If you don’t own the Rhino punk rock box set (titled No Thanks! The 70s Punk Rock Rebellion)or didn’t parade around with a spiked Mohawk and safety pins decorating your cheeks in 1977, you may not have any idea who Tim “TV” Smith or the Adverts are. A well produced 2012 BBC documentary on the lyrical Mr. Smith is now available for viewing on YouTube as is well worth an hour of your time. Writers and performers Mick Farren, Greil Marcus, Henry Rollins, John Robb, Dave Thompson, Richard Strange provide incisive critical analysis and accolades.
Smith’s background is the not entirely atypical British art college dropout turned rocker. Inspired by the poetry and theatricality of the alternative British scene (think Genesis with Peter Gabriel, Bowie, and the Velvet Underground), Smith moved to London just as the Sex Pistols were spearheading the nascent punk rock movement. Inspired by exciting yet technically challenged groups like the Buzzcocks, Undertones, and The Damned, the Adverts were non-musicians ready for stardom. In 1977, the group released their first single on Stiff Records, “One Chord Wonders.” A propulsive rocker that mocked their own limitations, the single mused, “Wonder how we'll answer when you say/’We don't like you – go away/Come back when you've learnt to play.’"
And they really couldn’t play very well, although Smith was and remains a gifted songwriter. Gaye Advert (nee Gaye Black) was Smith’s girlfriend. She was given a bass and put onstage. John Towe of Generation X gives a hysterical demonstration of unsuccessfully trying to teach Laurie Muscat (a.ka. Laurie Driver) a basic rock beat. Driver’s furious one dimensional drum technique would give The Adverts their breathless pace.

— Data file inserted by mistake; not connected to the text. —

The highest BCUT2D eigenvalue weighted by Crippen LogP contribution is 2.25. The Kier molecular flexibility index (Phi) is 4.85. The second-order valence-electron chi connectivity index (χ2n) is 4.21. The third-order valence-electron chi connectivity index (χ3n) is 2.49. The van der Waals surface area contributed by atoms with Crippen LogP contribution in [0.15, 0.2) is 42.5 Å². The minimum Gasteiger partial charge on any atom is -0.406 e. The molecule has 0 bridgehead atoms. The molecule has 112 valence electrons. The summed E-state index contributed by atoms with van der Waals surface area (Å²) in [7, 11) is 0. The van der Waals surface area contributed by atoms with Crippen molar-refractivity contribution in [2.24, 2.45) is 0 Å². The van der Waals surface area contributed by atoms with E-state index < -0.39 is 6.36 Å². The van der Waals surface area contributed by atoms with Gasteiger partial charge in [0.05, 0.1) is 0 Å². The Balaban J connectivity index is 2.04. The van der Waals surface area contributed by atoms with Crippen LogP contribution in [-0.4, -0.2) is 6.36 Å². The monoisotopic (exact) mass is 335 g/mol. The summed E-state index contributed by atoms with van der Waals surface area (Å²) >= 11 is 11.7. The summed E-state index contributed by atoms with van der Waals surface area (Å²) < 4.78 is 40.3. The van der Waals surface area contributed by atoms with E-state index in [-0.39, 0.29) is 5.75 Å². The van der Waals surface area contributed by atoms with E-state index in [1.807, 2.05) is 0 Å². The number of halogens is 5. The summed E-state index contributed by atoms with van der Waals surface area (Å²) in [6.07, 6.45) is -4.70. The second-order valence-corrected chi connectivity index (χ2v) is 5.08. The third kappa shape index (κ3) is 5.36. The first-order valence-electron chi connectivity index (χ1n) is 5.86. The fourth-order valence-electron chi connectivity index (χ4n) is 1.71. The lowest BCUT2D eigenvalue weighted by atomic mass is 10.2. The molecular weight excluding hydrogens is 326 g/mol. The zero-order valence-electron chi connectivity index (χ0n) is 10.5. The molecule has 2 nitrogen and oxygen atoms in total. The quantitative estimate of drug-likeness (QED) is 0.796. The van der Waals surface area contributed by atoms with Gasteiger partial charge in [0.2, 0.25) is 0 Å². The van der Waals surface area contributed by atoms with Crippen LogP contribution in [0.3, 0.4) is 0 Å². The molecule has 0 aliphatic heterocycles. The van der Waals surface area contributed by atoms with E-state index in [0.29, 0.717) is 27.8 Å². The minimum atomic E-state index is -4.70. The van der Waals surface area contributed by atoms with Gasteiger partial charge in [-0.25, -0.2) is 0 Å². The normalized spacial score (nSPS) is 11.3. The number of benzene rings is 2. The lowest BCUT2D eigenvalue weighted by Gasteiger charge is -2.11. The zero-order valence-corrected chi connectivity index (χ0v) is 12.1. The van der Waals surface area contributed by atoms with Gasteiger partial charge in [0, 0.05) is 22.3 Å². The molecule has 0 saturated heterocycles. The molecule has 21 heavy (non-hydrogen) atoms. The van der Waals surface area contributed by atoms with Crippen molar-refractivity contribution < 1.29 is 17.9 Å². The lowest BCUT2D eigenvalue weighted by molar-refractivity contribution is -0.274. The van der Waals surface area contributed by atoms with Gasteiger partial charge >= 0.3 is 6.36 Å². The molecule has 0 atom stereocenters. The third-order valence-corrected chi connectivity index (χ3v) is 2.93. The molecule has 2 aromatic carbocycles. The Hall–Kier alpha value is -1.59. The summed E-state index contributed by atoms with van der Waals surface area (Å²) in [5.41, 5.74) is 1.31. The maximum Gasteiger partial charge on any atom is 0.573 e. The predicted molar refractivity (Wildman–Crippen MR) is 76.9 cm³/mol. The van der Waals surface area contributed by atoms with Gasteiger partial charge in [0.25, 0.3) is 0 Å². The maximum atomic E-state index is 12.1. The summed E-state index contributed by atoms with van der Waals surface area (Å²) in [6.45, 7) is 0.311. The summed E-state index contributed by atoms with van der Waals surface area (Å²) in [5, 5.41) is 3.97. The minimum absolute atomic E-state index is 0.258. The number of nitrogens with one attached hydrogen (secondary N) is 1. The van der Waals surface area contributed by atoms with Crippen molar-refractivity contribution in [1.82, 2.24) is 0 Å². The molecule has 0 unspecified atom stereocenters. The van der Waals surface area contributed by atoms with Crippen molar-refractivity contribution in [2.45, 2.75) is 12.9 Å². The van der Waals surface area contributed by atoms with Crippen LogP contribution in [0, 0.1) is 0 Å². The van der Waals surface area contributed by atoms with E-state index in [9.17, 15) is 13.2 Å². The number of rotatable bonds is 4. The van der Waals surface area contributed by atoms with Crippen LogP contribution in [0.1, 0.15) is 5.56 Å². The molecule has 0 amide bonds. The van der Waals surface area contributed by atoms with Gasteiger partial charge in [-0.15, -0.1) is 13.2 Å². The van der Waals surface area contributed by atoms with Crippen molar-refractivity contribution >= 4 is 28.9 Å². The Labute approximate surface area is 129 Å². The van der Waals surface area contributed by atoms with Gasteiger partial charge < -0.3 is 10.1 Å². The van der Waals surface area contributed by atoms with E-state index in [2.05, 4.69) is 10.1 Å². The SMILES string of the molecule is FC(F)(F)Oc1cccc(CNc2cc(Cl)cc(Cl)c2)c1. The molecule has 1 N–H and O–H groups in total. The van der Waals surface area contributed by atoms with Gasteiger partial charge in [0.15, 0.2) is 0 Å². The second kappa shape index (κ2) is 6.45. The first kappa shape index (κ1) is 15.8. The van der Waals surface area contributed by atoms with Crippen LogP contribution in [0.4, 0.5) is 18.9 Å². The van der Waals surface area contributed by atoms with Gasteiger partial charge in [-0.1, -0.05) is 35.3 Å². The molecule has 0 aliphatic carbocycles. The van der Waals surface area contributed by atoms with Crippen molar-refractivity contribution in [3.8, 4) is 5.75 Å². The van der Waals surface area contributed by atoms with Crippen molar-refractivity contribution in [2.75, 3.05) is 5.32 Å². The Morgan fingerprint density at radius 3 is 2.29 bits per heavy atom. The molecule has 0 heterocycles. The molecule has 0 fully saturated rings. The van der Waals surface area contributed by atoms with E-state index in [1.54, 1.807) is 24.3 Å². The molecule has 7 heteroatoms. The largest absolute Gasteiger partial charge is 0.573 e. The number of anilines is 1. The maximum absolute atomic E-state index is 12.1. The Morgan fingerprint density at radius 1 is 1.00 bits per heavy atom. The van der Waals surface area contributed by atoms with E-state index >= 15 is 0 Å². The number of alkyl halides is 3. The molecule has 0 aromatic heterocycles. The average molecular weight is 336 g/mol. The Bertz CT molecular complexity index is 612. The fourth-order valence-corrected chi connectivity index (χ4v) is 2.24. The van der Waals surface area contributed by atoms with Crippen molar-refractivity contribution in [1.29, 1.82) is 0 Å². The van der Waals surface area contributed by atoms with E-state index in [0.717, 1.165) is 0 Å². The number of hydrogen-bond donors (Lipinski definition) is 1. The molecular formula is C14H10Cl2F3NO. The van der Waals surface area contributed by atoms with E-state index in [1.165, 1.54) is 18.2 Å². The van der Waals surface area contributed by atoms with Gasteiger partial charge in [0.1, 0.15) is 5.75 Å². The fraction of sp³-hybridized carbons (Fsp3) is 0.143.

By September of 1977, the Adverts had their biggest hit. “Gary Gilmore’s Eyes” remains the best song ever about receiving transplanted organs from a serial murderer. The jeepers creepers where did you get those peepers tune reached #18 on the U.K. pop charts. No less than an authority than Kim Fowley has said the song would have been a huge international hit, if not for the macabre subject matter. Laurie Driver on the song’s success,“By the time it did sink in that it was actually happening, it was all over.”
playlist after playlist pushing the same handful on songs
sweet soul music
“All Night Parking” is so great it causes us to overestimate the album
This ain’t rap music, this straight literature
“an anthem for all the ones that have experienced getting manipulated,”
An abysmal top ten as we reach for the end of the year
a smooth and cagey sound
Azealia Banks has two nights at The Novo
lost all working class crdentials